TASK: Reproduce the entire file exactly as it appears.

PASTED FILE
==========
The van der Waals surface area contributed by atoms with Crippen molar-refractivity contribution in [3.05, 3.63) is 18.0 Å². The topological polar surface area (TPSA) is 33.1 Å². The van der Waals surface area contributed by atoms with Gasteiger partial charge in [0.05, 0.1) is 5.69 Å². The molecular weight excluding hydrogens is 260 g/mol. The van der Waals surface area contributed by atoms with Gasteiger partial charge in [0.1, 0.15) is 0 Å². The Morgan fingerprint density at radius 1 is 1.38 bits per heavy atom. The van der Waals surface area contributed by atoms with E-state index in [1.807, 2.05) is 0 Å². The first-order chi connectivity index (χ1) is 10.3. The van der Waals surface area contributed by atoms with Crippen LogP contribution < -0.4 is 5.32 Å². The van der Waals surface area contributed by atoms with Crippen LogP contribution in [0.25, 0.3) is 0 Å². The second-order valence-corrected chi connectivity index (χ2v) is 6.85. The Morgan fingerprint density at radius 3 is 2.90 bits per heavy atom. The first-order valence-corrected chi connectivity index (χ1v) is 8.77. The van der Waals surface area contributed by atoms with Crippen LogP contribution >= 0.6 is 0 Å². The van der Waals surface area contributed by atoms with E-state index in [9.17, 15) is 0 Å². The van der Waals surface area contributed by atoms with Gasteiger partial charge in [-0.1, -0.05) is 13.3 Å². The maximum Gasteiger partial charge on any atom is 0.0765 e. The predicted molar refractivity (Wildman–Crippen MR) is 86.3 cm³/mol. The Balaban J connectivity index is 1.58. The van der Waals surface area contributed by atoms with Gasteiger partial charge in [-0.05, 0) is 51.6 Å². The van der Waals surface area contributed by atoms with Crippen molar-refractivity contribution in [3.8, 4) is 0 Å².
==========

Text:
The van der Waals surface area contributed by atoms with Crippen molar-refractivity contribution in [3.05, 3.63) is 18.0 Å². The topological polar surface area (TPSA) is 33.1 Å². The van der Waals surface area contributed by atoms with Gasteiger partial charge in [0.05, 0.1) is 5.69 Å². The molecular weight excluding hydrogens is 260 g/mol. The van der Waals surface area contributed by atoms with Gasteiger partial charge in [0.1, 0.15) is 0 Å². The Morgan fingerprint density at radius 1 is 1.38 bits per heavy atom. The van der Waals surface area contributed by atoms with E-state index in [1.807, 2.05) is 0 Å². The first-order chi connectivity index (χ1) is 10.3. The van der Waals surface area contributed by atoms with Crippen LogP contribution < -0.4 is 5.32 Å². The van der Waals surface area contributed by atoms with Crippen LogP contribution in [0.25, 0.3) is 0 Å². The second-order valence-corrected chi connectivity index (χ2v) is 6.85. The Morgan fingerprint density at radius 3 is 2.90 bits per heavy atom. The first-order valence-corrected chi connectivity index (χ1v) is 8.77. The van der Waals surface area contributed by atoms with Crippen LogP contribution >= 0.6 is 0 Å². The van der Waals surface area contributed by atoms with E-state index in [9.17, 15) is 0 Å². The van der Waals surface area contributed by atoms with Gasteiger partial charge in [-0.1, -0.05) is 13.3 Å². The maximum Gasteiger partial charge on any atom is 0.0765 e. The predicted molar refractivity (Wildman–Crippen MR) is 86.3 cm³/mol. The Balaban J connectivity index is 1.58. The van der Waals surface area contributed by atoms with Gasteiger partial charge in [-0.05, 0) is 51.6 Å². The van der Waals surface area contributed by atoms with Crippen molar-refractivity contribution in [3.8, 4) is 0 Å².